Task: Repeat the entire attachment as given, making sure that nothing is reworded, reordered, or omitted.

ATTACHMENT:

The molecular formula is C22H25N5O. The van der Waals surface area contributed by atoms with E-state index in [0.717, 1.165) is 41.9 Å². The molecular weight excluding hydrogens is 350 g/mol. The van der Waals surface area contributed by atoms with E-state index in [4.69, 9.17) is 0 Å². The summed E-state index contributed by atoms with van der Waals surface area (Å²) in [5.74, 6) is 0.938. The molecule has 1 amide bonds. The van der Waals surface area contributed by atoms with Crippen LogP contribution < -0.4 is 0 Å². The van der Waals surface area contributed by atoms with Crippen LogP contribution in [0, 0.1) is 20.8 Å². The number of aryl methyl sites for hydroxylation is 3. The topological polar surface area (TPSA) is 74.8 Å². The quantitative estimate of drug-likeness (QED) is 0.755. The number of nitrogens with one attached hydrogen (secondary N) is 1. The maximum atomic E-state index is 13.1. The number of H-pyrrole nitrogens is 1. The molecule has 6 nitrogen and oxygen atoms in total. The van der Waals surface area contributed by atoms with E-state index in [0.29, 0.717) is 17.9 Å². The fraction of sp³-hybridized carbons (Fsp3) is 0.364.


The molecular formula is C22H25N5O. The van der Waals surface area contributed by atoms with E-state index in [0.717, 1.165) is 41.9 Å². The molecular weight excluding hydrogens is 350 g/mol. The van der Waals surface area contributed by atoms with E-state index in [4.69, 9.17) is 0 Å². The summed E-state index contributed by atoms with van der Waals surface area (Å²) in [5.74, 6) is 0.938. The molecule has 1 amide bonds. The van der Waals surface area contributed by atoms with Crippen LogP contribution < -0.4 is 0 Å². The van der Waals surface area contributed by atoms with Crippen LogP contribution in [0, 0.1) is 20.8 Å². The number of aryl methyl sites for hydroxylation is 3. The topological polar surface area (TPSA) is 74.8 Å². The quantitative estimate of drug-likeness (QED) is 0.755. The number of nitrogens with one attached hydrogen (secondary N) is 1. The maximum atomic E-state index is 13.1. The number of H-pyrrole nitrogens is 1. The molecule has 6 nitrogen and oxygen atoms in total. The van der Waals surface area contributed by atoms with E-state index in [0.29, 0.717) is 17.9 Å². The fraction of sp³-hybridized carbons (Fsp3) is 0.364.